The Great Square of Pegasus is an asterism formed by the three brightest stars in the constellation of Pegasus, and the brightest star in the constellation of Andromeda.
Key Facts & Summary
- The Great Square of Pegasus is prominent in the summer months for northern observers. It can be seen overhead in the evening.
- This asterism is formed by four stars, the three of the brightest stars in Pegasus, namely Markab, Scheat, and Algenib, and the brightest star in the Andromeda constellation, namely Alpheratz.
- All of these stars are of the second magnitude and appear similar in brightness, however, each of them has unique features.
- The brightest star in The Great Square of Pegasus is Alpheratz, having an apparent magnitude of 2.06.
- Alpheratz is the upper left star of this asterism. The second-brightest star in the Great Square of Pegasus is Scheat, which is also the second-brightest star in the Pegasus constellation, having an apparent magnitude of 2.42.
- Markab is the third brightest star in the asterism, having an apparent magnitude of 2.48.
- Algenib is the faintest, with an apparent magnitude of +2.84.
- The Great Square of Pegasus can be used to find numerous famous deep-sky objects such as the Andromeda Galaxy, the Triangulum Galaxy, or the Great Pegasus Cluster, among many others.
- One of the most famous stars located in the Great Square of Pegasus is 51 Pegasi, which has two exoplanets orbiting around it. The first planet discovered around this star was also the first planet discovered outside of our Solar System.
- Out of the four stars forming the Great Pegasus Cluster, Alpheratz is the closest star to us, situated at only 97 light-years away. Markab is situated at 133 light-years, Scheat at 196 light-years, while Algenib is the farthest star, located at around 390 light-years away.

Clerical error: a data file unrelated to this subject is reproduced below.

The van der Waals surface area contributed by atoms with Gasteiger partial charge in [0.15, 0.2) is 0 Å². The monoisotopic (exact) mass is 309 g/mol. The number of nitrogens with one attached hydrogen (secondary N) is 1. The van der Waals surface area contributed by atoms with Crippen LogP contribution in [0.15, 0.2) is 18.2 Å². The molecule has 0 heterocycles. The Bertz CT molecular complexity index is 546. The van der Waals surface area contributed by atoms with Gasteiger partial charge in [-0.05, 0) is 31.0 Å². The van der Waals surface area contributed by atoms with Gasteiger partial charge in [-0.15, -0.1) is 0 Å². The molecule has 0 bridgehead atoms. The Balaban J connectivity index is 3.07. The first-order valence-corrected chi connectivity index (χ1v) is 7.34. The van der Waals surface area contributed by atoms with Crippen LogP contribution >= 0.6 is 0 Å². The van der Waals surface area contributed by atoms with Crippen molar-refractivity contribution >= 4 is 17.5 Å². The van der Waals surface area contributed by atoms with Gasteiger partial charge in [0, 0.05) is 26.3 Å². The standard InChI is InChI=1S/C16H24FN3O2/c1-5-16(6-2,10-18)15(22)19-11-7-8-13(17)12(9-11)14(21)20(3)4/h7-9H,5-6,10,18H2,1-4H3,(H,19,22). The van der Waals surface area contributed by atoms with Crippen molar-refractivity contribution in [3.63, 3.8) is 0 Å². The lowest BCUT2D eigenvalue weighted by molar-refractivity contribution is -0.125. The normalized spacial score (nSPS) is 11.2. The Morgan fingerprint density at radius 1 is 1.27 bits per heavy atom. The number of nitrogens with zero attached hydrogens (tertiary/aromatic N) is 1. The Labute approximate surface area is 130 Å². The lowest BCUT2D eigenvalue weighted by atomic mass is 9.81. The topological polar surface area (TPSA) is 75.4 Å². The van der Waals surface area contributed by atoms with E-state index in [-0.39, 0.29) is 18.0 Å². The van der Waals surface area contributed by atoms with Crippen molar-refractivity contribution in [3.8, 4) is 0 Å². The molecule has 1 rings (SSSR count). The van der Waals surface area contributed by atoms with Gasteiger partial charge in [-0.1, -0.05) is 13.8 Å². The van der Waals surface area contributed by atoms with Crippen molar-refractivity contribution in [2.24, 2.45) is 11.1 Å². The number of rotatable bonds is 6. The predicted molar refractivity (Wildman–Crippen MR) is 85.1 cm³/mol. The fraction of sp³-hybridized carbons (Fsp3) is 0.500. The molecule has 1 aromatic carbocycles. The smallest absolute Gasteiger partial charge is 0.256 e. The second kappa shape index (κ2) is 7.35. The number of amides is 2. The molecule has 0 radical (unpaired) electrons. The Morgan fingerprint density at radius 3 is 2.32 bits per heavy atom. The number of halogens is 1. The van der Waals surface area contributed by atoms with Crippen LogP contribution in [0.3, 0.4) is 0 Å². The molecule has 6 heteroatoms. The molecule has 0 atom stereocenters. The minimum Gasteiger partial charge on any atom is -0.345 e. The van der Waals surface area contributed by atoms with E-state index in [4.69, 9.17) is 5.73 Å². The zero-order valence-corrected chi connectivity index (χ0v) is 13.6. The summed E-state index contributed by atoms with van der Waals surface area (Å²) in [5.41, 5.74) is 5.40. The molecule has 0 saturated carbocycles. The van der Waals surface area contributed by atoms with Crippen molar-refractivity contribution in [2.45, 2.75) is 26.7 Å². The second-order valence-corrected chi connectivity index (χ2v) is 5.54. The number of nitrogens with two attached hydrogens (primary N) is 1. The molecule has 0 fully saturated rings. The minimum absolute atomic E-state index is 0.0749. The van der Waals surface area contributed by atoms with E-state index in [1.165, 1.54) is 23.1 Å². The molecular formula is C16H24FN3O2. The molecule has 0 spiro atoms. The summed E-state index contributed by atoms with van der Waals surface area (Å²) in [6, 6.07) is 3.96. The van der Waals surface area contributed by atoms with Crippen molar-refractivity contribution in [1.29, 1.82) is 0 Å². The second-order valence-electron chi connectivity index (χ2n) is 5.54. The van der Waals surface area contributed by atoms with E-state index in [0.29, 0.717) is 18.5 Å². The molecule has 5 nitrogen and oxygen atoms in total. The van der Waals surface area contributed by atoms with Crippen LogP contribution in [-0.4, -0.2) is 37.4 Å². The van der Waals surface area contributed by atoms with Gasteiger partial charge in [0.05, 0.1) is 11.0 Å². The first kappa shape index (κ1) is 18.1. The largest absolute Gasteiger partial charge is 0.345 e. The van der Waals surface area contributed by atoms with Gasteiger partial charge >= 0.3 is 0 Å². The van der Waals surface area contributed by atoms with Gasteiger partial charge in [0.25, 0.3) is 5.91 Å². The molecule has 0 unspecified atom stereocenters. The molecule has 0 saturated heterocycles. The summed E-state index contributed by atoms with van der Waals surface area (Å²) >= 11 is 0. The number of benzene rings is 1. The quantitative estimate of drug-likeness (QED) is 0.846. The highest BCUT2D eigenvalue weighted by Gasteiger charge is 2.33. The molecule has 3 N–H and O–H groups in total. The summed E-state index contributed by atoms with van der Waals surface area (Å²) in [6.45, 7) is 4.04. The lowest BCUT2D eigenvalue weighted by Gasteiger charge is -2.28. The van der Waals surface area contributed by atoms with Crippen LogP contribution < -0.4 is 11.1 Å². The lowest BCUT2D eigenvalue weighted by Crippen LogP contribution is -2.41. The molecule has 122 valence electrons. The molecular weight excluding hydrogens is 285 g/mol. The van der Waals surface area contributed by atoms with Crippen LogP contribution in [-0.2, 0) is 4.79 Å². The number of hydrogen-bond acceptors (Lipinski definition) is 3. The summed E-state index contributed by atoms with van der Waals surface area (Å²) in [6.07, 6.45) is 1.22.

- Though Algenib is the farthest and faintest star in this asterism, it is also the most massive, and largest out of the four stars.
The Great Square of Pegasus is among the most prominent asterisms during the summer months for observers in the northern hemisphere. It represents Pegasus’ main body, the celestial winged horse from Greek mythology.
The Great Square is one of several easily recognizable northern asterisms, such as the Summer Triangle, Cassopeia’s W, they Keystone in Hercules, the Water Jar in Aquarius, the Northern Cross in Cygnus, and the Circlet of Pisces in Pisces.
The Stars of The Great Square of Pegasus
The four stars that form the Great Square of Pegasus, Markab, Scheat, and Algenib, and Alpheratz, are all second magnitude stars, quite similar in brightness.
Alpheratz, designated as Alpha Andromedae, is the brightest star in the constellation of Andromeda, and the brightest star in the Great Square asterism, having an apparent magnitude of 2.06.
Alpheratz is located northeast of the constellation of Pegasus, being the upper left star of the Great Square of Pegasus. It is also the closest star from this asterism to Earth, situated at 97 light-years away.
Alpheratz is a binary star system composed of two stars in close orbit. The primary star is a chemically peculiar mercury manganese star, having abnormally high levels of mercury, manganese, and other elements such as gallium or xenon.
It is the brightest mercury-manganese star known. The companion star is an A-type star, of spectral type A3V. The primary star has around 380% of our Sun’s mass, 270% of its radius, and it is 240 times brighter than our Sun.